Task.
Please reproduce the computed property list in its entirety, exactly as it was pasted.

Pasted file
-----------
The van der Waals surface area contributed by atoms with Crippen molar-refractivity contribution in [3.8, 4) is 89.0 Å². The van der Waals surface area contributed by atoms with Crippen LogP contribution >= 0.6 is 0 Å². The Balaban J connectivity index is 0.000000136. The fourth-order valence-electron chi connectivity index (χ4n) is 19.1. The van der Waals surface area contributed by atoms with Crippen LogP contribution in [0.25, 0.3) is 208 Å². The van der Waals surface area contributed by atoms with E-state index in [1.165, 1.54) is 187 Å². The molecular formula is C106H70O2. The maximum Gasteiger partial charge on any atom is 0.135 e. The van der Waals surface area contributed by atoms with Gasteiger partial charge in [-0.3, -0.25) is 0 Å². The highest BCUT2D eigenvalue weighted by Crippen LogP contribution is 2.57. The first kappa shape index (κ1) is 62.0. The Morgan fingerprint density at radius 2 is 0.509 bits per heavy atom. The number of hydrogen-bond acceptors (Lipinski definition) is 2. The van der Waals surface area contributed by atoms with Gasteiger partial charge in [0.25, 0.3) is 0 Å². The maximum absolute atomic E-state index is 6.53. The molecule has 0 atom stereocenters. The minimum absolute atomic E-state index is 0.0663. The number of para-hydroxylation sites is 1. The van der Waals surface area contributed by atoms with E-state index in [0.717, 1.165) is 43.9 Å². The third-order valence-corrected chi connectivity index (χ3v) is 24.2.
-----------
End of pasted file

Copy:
The van der Waals surface area contributed by atoms with Crippen molar-refractivity contribution in [3.8, 4) is 89.0 Å². The van der Waals surface area contributed by atoms with Crippen LogP contribution >= 0.6 is 0 Å². The Balaban J connectivity index is 0.000000136. The fourth-order valence-electron chi connectivity index (χ4n) is 19.1. The van der Waals surface area contributed by atoms with Crippen LogP contribution in [0.25, 0.3) is 208 Å². The van der Waals surface area contributed by atoms with E-state index in [1.165, 1.54) is 187 Å². The molecular formula is C106H70O2. The maximum Gasteiger partial charge on any atom is 0.135 e. The van der Waals surface area contributed by atoms with Gasteiger partial charge in [-0.3, -0.25) is 0 Å². The highest BCUT2D eigenvalue weighted by Crippen LogP contribution is 2.57. The first kappa shape index (κ1) is 62.0. The Morgan fingerprint density at radius 2 is 0.509 bits per heavy atom. The number of hydrogen-bond acceptors (Lipinski definition) is 2. The van der Waals surface area contributed by atoms with Gasteiger partial charge in [0.25, 0.3) is 0 Å². The maximum absolute atomic E-state index is 6.53. The molecule has 0 atom stereocenters. The minimum absolute atomic E-state index is 0.0663. The number of para-hydroxylation sites is 1. The van der Waals surface area contributed by atoms with E-state index in [0.717, 1.165) is 43.9 Å². The third-order valence-corrected chi connectivity index (χ3v) is 24.2.